By: Trails Unblazed
Most serious hikers would agree that a good hike should have some distinctive attribute that makes it memorable. A three mile stroll through the woods is fine, but throw in a waterfall or a cliff-side trail and it quickly becomes something much more noteworthy. Nothing fits the bill more than climbing to the top of a volcano. Whether it’s active or dormant, a volcanic hike promises to be anything but ordinary. Here are a few of the best volcano hikes in the world…well, at least the best volcano hikes we have done…OK, the only volcano hikes we have done.
Cerro Chato – La Fortuna, Costa Rica (Dormant)
Hiking Cerro Chato provides hikers with the rare opportunity to swim in a volcano (water not magma). We did this hike on our honeymoon last summer and it was easily one of the highlights of the trip. The resorts and travel agencies in the area will recommend doing this hike with a tour guide which costs over $100 per person, but we would recommend taking a taxi to the trail head and climbing without a guide. The entrance fee is only $12. The tour groups that we passed all seemed miserable and no one was even hiking down into the crater to swim. That being said, the hike takes about 4-5 hours round trip and is relatively steep. Not to mention it is in a rainforest so the odds are good that it will be raining heavily the entire time. If you’re willing to deal with some steep inclines and heavy rain, the reward of swimming in a volcanic crater are well worth it. To assuage anyone’s concerns of getting boiled alive, the volcano hasn’t erupted for about 3,500 years.
Mt. Pelee – MartiniqueMt. Pelee, located on the French Caribbean island of Martinique, is the third deadliest volcano in the world. The eruption in 1902 completely wiped out the city of St. Pierre, killing over 30,000 people. It is one of the most prominent features on the island and a very popular hike among visitors. The hike takes anywhere from 2-4 hours round trip, and includes a descent into the muddy crater. Since the mountain is almost always shrouded in fog, it is best to start the hike as early as possible in order to take advantage of the views from the summit. Even still, there is no guarantee that there will be unobstructed views since the mountain is a veritable cloud magnet. Views or not, the trail along the edge of the massive crater is stunning.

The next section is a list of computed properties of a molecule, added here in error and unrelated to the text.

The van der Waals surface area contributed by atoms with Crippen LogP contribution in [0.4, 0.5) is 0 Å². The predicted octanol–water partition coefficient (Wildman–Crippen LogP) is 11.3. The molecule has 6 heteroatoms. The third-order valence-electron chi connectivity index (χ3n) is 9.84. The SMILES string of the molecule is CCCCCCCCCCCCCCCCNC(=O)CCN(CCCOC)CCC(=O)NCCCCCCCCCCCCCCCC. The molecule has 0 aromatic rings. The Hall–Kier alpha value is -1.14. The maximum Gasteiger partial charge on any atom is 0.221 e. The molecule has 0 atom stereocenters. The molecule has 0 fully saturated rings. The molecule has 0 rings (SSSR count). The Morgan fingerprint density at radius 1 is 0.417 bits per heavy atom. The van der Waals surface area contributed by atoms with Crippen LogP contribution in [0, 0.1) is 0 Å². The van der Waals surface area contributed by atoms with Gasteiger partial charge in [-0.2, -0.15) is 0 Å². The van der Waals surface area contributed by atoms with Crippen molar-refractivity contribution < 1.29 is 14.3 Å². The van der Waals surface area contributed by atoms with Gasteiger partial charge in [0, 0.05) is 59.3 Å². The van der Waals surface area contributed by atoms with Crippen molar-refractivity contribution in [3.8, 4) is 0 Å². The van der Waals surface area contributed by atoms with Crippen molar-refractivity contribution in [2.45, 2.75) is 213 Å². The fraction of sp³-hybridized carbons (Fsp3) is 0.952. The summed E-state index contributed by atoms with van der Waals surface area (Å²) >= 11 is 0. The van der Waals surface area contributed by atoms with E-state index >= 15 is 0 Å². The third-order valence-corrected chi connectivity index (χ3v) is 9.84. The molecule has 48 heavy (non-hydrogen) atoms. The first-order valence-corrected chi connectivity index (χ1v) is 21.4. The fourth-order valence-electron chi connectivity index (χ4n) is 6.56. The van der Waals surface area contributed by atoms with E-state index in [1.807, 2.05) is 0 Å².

Volcan Villarica – Villarica, Chile (Active)
Upon arriving in the town of Pucon in 2011 and seeing smoke billowing from the top of the mountain we would be climbing the next day, I asked the bus driver if the volcano is always this active. He replied (in Spanish), “No, there is more smoke than usual this week.” This wasn’t the response I was hoping for. The next day, we met our tour group and took a bus to the base of the 9,380 foot mountain to begin the ascent. The first leg of the 5-hour ascent was dry and rocky, but the terrain changed abruptly from rock to ice as we gained elevation. At this point we took out the helmets, crampons, and ice axes from the packs provided to us by the tour group. The views of the surrounding lakes and neighboring volcanoes was spectacular but hearing the magma bubbling below us as we stood on the edge of the volcanic crater almost made us forget about the views. The rising smoke prevented us from actually catching a glimpse of the magma, but the gurgling noise was unmistakable, and quite frankly, a bit unsettling. Now, everyone knows that the worst part of any hike is the descent. You’re tired, you’ve already accomplished the goal of reaching the summit, and the last thing you want to do is retrace your steps in the opposite direction while the cartilage in your knees slowly gets obliterated. You think to yourself, ‘if only there was a slide that could take me back to the bottom of this mountain’. Well, Villarica has exactly that. There is a series of channels dug into the ice through which hikers get to slide down the majority of the mountainside. It can get a little bit out of control so you have to use the ice axe at times to prevent yourself from flying over the lip of the channel. Just as a side note, Villarica erupted last year. Hopefully that doesn’t dissuade anyone from attempting this incredible hike.
Trails Unblazed:We are Chris and Laura, a couple of lifelong New Englanders with penchant for adventure both domestic and international. Follow our travels at http://www.trailsunblazed.com